• Dustin Harris

The Gospel Disconnect: Reflecting on "The Gospel Precisely" (Chapter 2)

There seems to be a disconnect.

When we open the pages of our Bibles and survey the use of the word “Gospel”, it seems that we find a slightly different good news than what many Christians are used to hearing. It is not that the common presentations we have been inundated with are altogether wrong; they are just incomplete. Sin is a problem. Eternal life is a promise of God to those who place their faith in Jesus Christ. But is this “The Gospel” as exhaustively laid out in the pages of Scripture?

In chapter 2 of “The Gospel Precisely”, author Matthew Bates speaks of the common Gospel presentation of many Christians as simple “salvation instructions”. We are sinners, so we must do X so that God will save us, and so that we can be personally restored to right relationship with Him. Bates is clear that while this is as aspect and a consequence of the Gospel, it is at best an incomplete picture of the good news as presented in passages like 1 Corinthians 15. To trim the Gospel message down to salvation instructions is to create a disconnect in the Christian life that is not inconsequential.

What is causing this disconnect? Bates argues in the second chapter that it “stems from an incomplete picture of God’s purposes for humanity.” Sin, for example, has become a “one-dimensional” problem. While sin is a personal problem that separates man from God, it also has vast social and cosmic implications. The ignorance of these implications is where the disconnect lies, even though they are necessary for grasping why we need the Gospel as Jesus, the human king.

What are the implications of sin, not just for our personal separation from God, but for God’s plan for mankind? How does the fall and the presence of sin throw a wrench in the purposes that God has for us as image bearers? These are the questions that will help us to re-connect sin and salvation back to the Gospel. As Bates aptly phrases it, “What if God’s aim in seeking to save sinners is to rescue them for as much as to rescue from?”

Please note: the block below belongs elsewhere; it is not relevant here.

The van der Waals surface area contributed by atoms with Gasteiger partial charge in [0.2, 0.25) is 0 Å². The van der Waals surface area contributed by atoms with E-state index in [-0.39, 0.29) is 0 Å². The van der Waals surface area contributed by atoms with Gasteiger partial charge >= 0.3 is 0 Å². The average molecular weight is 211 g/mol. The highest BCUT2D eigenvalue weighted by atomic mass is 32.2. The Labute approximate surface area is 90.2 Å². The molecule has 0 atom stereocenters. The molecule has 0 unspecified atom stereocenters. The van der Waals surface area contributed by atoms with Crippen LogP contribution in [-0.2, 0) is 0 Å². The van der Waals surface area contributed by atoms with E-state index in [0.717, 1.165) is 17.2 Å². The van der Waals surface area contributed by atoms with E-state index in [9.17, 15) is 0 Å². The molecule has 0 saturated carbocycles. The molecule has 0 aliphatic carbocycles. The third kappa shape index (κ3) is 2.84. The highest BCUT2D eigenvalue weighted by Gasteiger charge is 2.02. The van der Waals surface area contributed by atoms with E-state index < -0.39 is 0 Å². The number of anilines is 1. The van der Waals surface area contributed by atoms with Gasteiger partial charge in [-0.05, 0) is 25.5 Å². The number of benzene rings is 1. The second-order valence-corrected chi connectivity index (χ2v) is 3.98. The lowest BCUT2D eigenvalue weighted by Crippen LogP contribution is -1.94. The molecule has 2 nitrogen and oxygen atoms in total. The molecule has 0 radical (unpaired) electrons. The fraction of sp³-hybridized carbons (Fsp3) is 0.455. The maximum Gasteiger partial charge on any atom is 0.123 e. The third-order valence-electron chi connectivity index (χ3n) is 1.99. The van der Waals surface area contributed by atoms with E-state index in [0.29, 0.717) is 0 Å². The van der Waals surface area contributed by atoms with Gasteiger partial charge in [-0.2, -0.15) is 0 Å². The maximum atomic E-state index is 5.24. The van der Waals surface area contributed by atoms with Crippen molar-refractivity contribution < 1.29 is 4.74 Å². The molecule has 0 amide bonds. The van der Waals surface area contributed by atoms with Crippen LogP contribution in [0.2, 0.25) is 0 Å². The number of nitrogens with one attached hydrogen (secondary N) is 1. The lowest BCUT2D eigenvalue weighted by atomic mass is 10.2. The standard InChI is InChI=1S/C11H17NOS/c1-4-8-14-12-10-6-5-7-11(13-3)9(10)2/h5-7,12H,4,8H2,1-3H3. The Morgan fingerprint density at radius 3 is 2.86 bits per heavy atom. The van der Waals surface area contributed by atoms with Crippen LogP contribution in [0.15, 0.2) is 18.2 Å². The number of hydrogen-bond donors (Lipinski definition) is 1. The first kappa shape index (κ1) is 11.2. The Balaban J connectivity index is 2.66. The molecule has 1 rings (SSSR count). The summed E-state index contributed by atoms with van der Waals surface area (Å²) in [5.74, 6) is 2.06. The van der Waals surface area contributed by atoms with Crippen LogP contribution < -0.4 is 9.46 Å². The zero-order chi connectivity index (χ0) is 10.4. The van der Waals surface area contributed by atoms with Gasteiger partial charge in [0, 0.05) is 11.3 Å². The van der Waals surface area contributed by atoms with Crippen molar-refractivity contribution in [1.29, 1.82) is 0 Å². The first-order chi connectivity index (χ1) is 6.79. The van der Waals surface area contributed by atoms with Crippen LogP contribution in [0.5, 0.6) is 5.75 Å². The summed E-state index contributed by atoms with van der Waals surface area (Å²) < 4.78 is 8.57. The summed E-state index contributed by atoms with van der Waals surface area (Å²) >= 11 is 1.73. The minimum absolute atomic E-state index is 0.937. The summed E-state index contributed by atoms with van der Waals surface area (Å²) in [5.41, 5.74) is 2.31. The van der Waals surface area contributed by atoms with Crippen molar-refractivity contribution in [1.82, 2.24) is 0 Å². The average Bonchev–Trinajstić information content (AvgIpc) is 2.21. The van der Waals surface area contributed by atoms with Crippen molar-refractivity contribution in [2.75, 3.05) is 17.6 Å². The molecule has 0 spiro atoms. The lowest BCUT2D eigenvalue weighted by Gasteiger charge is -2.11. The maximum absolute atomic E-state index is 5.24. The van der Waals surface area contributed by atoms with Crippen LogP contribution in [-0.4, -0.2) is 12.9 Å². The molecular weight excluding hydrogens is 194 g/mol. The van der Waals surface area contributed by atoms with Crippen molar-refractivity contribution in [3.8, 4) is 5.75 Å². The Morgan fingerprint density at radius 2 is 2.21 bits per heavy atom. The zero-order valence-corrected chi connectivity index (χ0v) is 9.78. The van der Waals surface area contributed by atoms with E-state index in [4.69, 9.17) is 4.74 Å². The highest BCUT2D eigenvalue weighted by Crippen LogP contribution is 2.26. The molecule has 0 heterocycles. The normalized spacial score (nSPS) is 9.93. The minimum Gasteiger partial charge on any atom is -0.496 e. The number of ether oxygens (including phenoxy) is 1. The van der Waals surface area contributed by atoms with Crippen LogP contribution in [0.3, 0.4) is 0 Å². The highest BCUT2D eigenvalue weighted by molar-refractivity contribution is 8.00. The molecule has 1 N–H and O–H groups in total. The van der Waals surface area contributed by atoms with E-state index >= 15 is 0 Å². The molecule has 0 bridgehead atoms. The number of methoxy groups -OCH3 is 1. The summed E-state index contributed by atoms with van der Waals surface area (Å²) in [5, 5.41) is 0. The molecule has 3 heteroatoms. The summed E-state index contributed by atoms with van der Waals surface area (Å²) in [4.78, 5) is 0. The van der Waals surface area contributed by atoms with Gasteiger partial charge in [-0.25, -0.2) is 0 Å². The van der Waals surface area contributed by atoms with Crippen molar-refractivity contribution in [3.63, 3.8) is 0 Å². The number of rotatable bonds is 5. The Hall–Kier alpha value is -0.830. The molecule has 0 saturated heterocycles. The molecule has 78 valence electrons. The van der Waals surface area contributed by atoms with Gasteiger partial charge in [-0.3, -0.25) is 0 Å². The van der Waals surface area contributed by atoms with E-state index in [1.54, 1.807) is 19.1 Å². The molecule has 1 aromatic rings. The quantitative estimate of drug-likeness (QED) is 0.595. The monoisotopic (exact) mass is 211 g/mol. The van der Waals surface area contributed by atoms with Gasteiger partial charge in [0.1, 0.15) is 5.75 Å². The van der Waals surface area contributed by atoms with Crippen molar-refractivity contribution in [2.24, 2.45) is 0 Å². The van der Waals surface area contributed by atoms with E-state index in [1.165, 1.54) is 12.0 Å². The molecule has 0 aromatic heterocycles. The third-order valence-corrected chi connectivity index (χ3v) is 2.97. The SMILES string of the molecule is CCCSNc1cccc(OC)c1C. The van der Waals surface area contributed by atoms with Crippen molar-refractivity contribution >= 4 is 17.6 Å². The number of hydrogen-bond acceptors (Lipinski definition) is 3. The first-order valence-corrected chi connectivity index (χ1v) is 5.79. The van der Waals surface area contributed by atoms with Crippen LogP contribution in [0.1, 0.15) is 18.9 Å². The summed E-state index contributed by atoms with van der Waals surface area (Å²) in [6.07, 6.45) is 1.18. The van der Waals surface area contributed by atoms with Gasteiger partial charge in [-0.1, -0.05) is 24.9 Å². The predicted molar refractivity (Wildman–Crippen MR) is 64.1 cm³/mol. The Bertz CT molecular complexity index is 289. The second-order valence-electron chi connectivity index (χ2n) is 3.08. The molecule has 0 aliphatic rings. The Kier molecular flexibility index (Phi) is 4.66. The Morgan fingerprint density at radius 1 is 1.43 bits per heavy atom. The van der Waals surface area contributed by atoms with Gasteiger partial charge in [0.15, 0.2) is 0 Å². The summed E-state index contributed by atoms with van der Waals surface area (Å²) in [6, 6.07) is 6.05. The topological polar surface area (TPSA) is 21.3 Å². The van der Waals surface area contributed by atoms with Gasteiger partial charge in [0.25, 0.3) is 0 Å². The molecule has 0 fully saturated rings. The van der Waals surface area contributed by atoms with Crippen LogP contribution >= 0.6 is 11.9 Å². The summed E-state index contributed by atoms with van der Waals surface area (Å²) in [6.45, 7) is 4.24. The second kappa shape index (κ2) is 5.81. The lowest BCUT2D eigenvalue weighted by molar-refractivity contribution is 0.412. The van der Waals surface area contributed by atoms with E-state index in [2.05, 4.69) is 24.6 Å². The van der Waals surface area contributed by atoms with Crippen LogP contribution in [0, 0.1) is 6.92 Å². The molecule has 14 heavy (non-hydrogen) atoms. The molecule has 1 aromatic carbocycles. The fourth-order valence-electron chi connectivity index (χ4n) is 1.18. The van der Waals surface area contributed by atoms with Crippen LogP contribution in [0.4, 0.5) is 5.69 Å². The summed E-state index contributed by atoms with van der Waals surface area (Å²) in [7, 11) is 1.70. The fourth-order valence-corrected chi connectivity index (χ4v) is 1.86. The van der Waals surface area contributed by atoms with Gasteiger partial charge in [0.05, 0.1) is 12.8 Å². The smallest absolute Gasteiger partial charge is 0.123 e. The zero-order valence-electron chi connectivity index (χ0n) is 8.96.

As he should, Bates starts at the beginning in fleshing out God’s purposes for man. In Genesis chapter one, we see that God makes mankind in his image. There is much debate over the extent and content of the “imago dei”, but one aspect that is clear in Genesis 1:26-28 is that the image-bearing is directly related to God’s plan for mankind to rule, serve, and safeguard creation. This is a picture of what divine rule looks like; it is not tyrannical. It is authoritative, yet focused on serving and safeguarding the Kingdom over which it rules (see Mark 10:45).

What does this imaging rule by mankind do for God? Bates argues that our image-bearing “makes his glory present” to the world. The world encounters the glory of God through the images of God, living out their purpose in the Kingdom set before them. This is the inherent issue with idolatry. It is not that God does not want images, but that the images that God desires to represent Him and bring Him glory are not made of wood and stone, but are those fashioned by His words and hands.

So what does this have to do with sin and the Gospel? Simply put, when we sin, we rob God of His glory, and we set ourselves up as God. This means that sin is personal. We are separated from God in our transgressions and sins (see Ephesians 2:1). But sin is also social. It shames the community of God and robs God’s people of the opportunity to image God and give Him proper glory. Lastly, Bates highlights the cosmic consequences of sin. Romans 8:20 says that the “creation was subjected to frustration” as a result of sin. The Gospel, then, does not just give good news for the personal consequences of sin, but also for the social and cosmic issues as hand.

God’s image-bearers are marred. Those created to give God glory are now robbing Him of His glory, and exchanging it for personal idols. We routinely “fall short” of God’s glory. Bates argues that in this frustrating, broken, image-marred situation comes exactly what humanity needs; a “flawless human king who can restore God’s glory amid humanity’s brokenness”. Only then can creation “be ruled by humans properly again and God can receive the glory that is His due.”

Let’s circle back to where we started. Why is there a disconnect between the “salvation instructions” we often hear championed as the Gospel, and the “good news” as outlined in totality? It seems the answer lies in our desire to focus on ourselves, in effect missing the consequences of our sin on God’s greater plan for our image-bearing. God does want to make a way for you to be personally restored to fellowship with Him. But He also desires to restore humanity’s purpose as image-bearers who illuminate His glory to creation through ruling, safeguarding, and serving what has been given to them by God. As we will continue to unpack in chapter three, Jesus comes as a saving King to restore all of those things broken by sin; personal, social, and cosmic. It will take a human King who perfectly images God; who rules, serves, and safeguards, to restore you, me, and the whole world.

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